Saint Benedict, the father of western monasticism, begins his Rule with the imperative, “Listen!” This is no superficial instruction, but requires the opening of the “ear of the heart”. The words of Moses in today’s first reading are saying much the same thing: the word enters the heart, transforming it. The purpose of such “listening” is so that you can do it, that is, put the word into practice in your daily life.
Today we have the celebrated parable of the Good Samaritan. There are various ways of reading it because all parables are suggestive and forbid univocal explanations. Let us take it, however, as a reflection on listening and obeying. The listen-obey dynamic is in fact present in two ways. The first is in the transformation of the lawyer who speaks with Jesus. The second is in the actual story of the Samaritan.
The lawyer begins the exchange sceptical or hostile (to put him to the test); Jesus, however, replies with two questions, “What is written in the law? How do you read?” These questions are asking about the content and about the way to receive the word. The lawyer’s reply indicates that he perfectly understands the content, so Jesus tells him to put it into practice (do this, and you will live). I always imagine this lawyer as young and a bit “cocky”. He can’t let it go, but has to justify himself. It is in response to his challenge that Jesus recounts the parable. At the end, the lawyer seems to have lost all pretence and bravura: with simplicity he embraces the conclusion of the parable (“The one who showed mercy on him”) and Jesus then invites him to cross the line between listening and living. We could read this gospel as the conversion of the lawyer.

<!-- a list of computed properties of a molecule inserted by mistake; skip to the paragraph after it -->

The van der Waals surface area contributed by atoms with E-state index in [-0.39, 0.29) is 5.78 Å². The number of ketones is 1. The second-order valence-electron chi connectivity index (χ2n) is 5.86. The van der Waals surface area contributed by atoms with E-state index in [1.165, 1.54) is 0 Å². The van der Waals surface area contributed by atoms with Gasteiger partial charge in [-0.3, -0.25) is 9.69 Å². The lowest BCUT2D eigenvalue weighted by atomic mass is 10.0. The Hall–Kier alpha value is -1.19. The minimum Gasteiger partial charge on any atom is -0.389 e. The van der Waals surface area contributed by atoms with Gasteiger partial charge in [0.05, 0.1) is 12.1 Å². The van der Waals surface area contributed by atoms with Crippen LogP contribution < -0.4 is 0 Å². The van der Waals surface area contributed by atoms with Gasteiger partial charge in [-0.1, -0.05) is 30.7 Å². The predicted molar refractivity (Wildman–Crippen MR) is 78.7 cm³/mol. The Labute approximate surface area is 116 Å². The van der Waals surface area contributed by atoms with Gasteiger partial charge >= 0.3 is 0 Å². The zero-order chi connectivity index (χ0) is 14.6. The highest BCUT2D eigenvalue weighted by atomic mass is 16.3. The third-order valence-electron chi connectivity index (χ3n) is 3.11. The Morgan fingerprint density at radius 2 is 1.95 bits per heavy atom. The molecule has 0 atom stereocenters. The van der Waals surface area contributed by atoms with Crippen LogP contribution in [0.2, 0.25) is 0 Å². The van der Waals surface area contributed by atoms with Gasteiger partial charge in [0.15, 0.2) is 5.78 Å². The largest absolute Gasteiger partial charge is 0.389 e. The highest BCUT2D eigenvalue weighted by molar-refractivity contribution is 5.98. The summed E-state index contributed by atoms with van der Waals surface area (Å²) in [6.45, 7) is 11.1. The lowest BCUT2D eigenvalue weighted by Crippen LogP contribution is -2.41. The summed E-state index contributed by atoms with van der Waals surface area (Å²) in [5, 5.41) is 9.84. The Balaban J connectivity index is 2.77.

But what of the Good Samaritan? There is the ethnic element, always of interest to Luke. The Samaritan is a foreigner who presumably does not know the Law. Yet he has unknowingly incarnated the heart of it in his conscience and in his perception. His visual “listening” to the silent cry for help of the stripped, mugged and robbed traveller, manifests itself in an elaborate response of compassion. Compassion means feeling the suffering of the other: only a person gifted with the ability to exit from his or her own concerns can show it. Ironically, the priest and Levite are blocked not just by fear for their own safety, but maybe also by concerns about violating technicalities of the Law.
What, then, is the Lord inviting us to do today? To listen closely to the word of life, certainly. Such listening, however, leads to an attentiveness to the cry of all in need and an attentiveness to the many voices of our world. Then we respond in obedience and in how we live: Go and do likewise!
By Fr Edmund Power osb